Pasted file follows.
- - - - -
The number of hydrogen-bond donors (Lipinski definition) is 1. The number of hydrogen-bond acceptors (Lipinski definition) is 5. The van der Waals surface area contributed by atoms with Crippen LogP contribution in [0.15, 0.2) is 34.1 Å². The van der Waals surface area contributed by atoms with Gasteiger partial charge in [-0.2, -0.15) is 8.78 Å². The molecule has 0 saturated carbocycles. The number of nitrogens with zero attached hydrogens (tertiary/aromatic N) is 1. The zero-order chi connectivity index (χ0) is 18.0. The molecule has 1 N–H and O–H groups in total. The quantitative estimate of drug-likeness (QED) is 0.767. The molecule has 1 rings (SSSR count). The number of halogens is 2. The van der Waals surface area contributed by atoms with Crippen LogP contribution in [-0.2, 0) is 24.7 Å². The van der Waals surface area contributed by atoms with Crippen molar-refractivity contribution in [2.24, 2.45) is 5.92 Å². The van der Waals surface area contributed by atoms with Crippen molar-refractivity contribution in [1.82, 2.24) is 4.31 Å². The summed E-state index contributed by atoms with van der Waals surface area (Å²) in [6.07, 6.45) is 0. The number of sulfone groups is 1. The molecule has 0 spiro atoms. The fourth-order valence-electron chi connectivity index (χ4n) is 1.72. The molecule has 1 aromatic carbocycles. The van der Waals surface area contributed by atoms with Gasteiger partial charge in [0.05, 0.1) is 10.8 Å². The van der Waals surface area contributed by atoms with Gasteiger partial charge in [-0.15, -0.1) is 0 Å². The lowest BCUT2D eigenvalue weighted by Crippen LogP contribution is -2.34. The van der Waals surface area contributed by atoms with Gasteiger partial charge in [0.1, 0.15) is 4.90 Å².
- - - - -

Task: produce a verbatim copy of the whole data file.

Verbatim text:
The number of hydrogen-bond donors (Lipinski definition) is 1. The number of hydrogen-bond acceptors (Lipinski definition) is 5. The van der Waals surface area contributed by atoms with Crippen LogP contribution in [0.15, 0.2) is 34.1 Å². The van der Waals surface area contributed by atoms with Gasteiger partial charge in [-0.2, -0.15) is 8.78 Å². The molecule has 0 saturated carbocycles. The number of nitrogens with zero attached hydrogens (tertiary/aromatic N) is 1. The zero-order chi connectivity index (χ0) is 18.0. The molecule has 1 N–H and O–H groups in total. The quantitative estimate of drug-likeness (QED) is 0.767. The molecule has 1 rings (SSSR count). The number of halogens is 2. The van der Waals surface area contributed by atoms with Crippen LogP contribution in [-0.2, 0) is 24.7 Å². The van der Waals surface area contributed by atoms with Crippen molar-refractivity contribution in [2.24, 2.45) is 5.92 Å². The van der Waals surface area contributed by atoms with Crippen molar-refractivity contribution in [1.82, 2.24) is 4.31 Å². The summed E-state index contributed by atoms with van der Waals surface area (Å²) in [6.07, 6.45) is 0. The number of sulfone groups is 1. The molecule has 0 spiro atoms. The fourth-order valence-electron chi connectivity index (χ4n) is 1.72. The molecule has 1 aromatic carbocycles. The van der Waals surface area contributed by atoms with Gasteiger partial charge in [0.05, 0.1) is 10.8 Å². The van der Waals surface area contributed by atoms with Gasteiger partial charge in [-0.15, -0.1) is 0 Å². The lowest BCUT2D eigenvalue weighted by Crippen LogP contribution is -2.34. The van der Waals surface area contributed by atoms with Gasteiger partial charge in [0.1, 0.15) is 4.90 Å².